Have you ever shared a personal story that stretches the imagination of your listener, prompting responses like “Really? ” “I don’t believe you! ” or possibly “I can’t imagine!”
When educational leaders and school architects are designing a truly innovative school the response from the community, parents and even teachers may be similarly incredulous.
Expectations for student outcomes have changed. There is still the fundamental belief that students must master “the three Rs” – reading, writing and arithmetic; a belief that is grounded in state-mandated testing and the national push for a standardized curriculum known as Common Core. But that mandate may also be extended to incorporate essential skills of communication, collaboration, and creativity, in the form of small group learning, hands-on project-based learning, interactive/integrated technology and collaborative work groups.
Today’s educational spaces are designed specifically to support these changing teaching/learning practices. Key descriptors of these spaces include:
- Flexible – Capable of accommodating small/large group instruction.
- Collaborative – Incorporating breakout areas where students can problem-solve and merge creative ideas.
- Technologically enriched – The capacity to accommodate bring-yourown- device (BYOD) learning and interactive learning with students nationwide/worldwide.
- Activity-centered – Spaces that support hands-on learning and provide opportunities for students to share/demonstrate their work.
- Eco-friendly – Learning areas that are well-lit and transition naturally into the environment around the school.
So, how do schools designed with these characteristic features overcome the “I can’t imagine…” reaction?
- Listen to students. Even our youngest learners can describe learning spaces that work for them. When asked what a new school should look like, they describe schools where technology is ever-present, where they can take things apart and put them back together again, and where they can work together with friends or simply be alone to read.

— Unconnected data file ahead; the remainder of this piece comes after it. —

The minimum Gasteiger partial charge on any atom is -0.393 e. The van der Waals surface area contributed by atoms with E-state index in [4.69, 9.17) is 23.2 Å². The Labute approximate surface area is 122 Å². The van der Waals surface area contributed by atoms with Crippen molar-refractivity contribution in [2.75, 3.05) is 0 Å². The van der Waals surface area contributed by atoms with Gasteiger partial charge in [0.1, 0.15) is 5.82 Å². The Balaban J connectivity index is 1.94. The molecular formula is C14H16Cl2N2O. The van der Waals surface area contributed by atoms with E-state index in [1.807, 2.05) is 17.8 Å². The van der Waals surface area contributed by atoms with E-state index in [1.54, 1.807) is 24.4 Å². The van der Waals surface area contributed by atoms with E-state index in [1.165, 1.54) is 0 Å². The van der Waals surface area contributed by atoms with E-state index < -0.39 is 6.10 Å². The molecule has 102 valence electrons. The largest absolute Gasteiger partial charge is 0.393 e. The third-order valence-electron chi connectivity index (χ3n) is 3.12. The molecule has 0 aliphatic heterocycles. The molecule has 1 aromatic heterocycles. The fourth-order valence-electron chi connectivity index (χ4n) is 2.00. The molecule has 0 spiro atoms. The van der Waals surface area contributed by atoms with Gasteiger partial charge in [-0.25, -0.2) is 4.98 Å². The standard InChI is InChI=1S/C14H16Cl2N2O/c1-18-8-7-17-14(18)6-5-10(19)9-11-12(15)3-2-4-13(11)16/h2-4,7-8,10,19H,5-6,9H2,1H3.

- Challenge and support teachers. Set expectations and provide opportunities for teachers to incorporate differentiated instruction into their teaching practices. Staff development that encourages collaborative planning is essential. But equally important are opportunities for teachers to get out of their comfort-zone to see how innovative design enhances the teaching/ learning process. Visiting neighboring schools is one way to accomplish this. Another is visiting modern corporate office environments with technologyrich, collaborative planning spaces and well-lit areas that simulate/incorporate nature.
- Educate the community. Institute a community task force that shadows visits by teachers and administrators. Create virtual tours of innovative schools and other learning spaces. Students can be very helpful in developing these tours. And provide opportunities for the community to see changes taking place in the teaching/ learning processes. Those opportunities should include talking with students and understanding how they learn and demonstrate their learning.
Disbelief in an innovative school design does not have to be a dead end. Skeptical responses can be overcome by taking the steps described above, allowing the community to see, hear, touch and feel design innovation.